The United Nations is sending chemical weapons kits to UN troops in the Golan Heights because of growing fears over Syria's deadly non-conventional arsenal, officials said Monday.
UN peacekeeping chief Herve Ladsous briefed the UN Security Council on efforts to bolster the safety of the UN force, which monitors a ceasefire zone between Syria and Israel, after five troops were injured in attacks.
"We have taken measures to enhance security," he told reporters after the meeting.
"For those personnel who are not equipped on a national basis we are sending them some kits to protect them from chemical attack, if that were to happen."
Extra armored cars have also been sent from other missions to the UN Disengagement Observer Force (UNDOF), which has been monitoring a ceasefire between Israel and Syria since 1974.
There are about 1,000 unarmed troops from Austria, Croatia, India, Japan and Philippines in UNDOF. The Indian troops, at least, are known not to have chemical weapon protection.
Five Austrians were wounded, two seriously, when a convoy taking US troops from the Golan Heights to Damascus airport came under attack earlier this month. There have been a number of incidents in the ceasefire zone this year.
"There have been increasing difficulties fulfilling its mandate," Ladsous said. "The multiplication of incidents is really a concern."
The United States said earlier this month that it had intelligence showing Syria was considering using its chemical weapons. US President Barack Obama led international warnings to President Bashar al-Assad over the arsenal.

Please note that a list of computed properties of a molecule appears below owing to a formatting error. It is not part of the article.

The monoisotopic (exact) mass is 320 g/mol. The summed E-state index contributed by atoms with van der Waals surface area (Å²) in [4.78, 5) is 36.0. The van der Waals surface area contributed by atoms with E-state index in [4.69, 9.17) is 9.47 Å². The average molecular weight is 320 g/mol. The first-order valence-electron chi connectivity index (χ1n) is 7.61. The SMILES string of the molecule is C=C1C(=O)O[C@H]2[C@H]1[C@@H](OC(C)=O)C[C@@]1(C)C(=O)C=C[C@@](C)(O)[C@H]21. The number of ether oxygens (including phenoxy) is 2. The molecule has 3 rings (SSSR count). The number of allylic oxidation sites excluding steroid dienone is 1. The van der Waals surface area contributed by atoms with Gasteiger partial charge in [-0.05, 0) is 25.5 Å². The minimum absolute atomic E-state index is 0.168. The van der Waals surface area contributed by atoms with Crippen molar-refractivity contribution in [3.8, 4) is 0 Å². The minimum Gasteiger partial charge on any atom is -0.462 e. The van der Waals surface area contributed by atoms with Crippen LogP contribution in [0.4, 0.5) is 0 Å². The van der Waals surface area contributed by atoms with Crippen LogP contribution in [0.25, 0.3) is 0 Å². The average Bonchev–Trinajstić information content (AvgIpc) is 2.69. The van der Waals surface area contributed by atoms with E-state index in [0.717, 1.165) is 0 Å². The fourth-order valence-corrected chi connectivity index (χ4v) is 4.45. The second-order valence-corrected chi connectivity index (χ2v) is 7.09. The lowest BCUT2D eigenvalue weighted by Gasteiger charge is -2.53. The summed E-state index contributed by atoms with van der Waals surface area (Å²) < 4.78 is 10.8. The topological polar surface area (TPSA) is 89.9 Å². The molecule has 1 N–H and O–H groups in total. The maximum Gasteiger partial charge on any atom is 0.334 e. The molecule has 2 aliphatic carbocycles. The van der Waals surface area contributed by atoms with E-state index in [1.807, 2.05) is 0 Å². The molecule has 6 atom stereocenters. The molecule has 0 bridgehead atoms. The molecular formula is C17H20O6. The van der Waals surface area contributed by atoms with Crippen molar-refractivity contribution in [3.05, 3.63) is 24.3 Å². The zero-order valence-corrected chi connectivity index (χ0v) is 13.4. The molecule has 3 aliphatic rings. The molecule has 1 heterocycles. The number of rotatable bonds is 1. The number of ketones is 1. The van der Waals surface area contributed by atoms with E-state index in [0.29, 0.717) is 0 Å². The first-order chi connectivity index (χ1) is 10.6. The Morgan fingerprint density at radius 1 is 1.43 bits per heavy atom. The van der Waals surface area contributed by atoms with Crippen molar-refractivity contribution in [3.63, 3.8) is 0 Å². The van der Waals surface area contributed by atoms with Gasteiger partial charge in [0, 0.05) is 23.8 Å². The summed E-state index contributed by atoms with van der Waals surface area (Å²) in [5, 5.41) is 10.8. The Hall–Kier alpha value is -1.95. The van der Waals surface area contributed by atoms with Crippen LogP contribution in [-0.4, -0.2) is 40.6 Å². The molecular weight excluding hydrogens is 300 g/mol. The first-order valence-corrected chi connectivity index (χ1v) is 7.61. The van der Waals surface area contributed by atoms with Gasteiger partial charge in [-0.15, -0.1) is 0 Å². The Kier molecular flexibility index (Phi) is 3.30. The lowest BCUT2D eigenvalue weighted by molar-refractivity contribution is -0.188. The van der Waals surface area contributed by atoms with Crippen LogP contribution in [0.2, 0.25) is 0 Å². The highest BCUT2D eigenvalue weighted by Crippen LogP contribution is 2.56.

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Ladsous also confirmed that the United Nations is drawing up contingency plans to send a possible international force to Syria if the government collapses, but the UN peacekeeping chief gave no details.
"It is contingency planning based on a number of possible scenarios. But the work is going on," he said.
Syria's UN ambassador Bashar Jaafari said, meanwhile, that Damascus is "genuinely worried" that some countries might equip extremist groups with chemical weapons and then claim they were used by the government.
Jaafari also accused the United States of backing "terrorist" groups in Syria in a letter to UN leader Ban Ki-moon and the UN Security Council which was released Monday.
The letter reaffirmed the Assad government's denial that it would use chemical weapons.
"It is defending its people from terrorists backed by well-known states, at the forefront of which is the United States of America," Jaafari said.
"We are genuinely worried that certain states that support terrorism and terrorists could provide the armed terrorist groups with chemical weapons, and then claim they had been used by the Syrian Government," he wrote.
The US says it only provides non-lethal equipment to rebels fighting Assad and humanitarian aid to the country as a whole.
The Syrian government accuses Saudi Arabia, Qatar, Turkey, the United States and other Western governments of arming the rebels.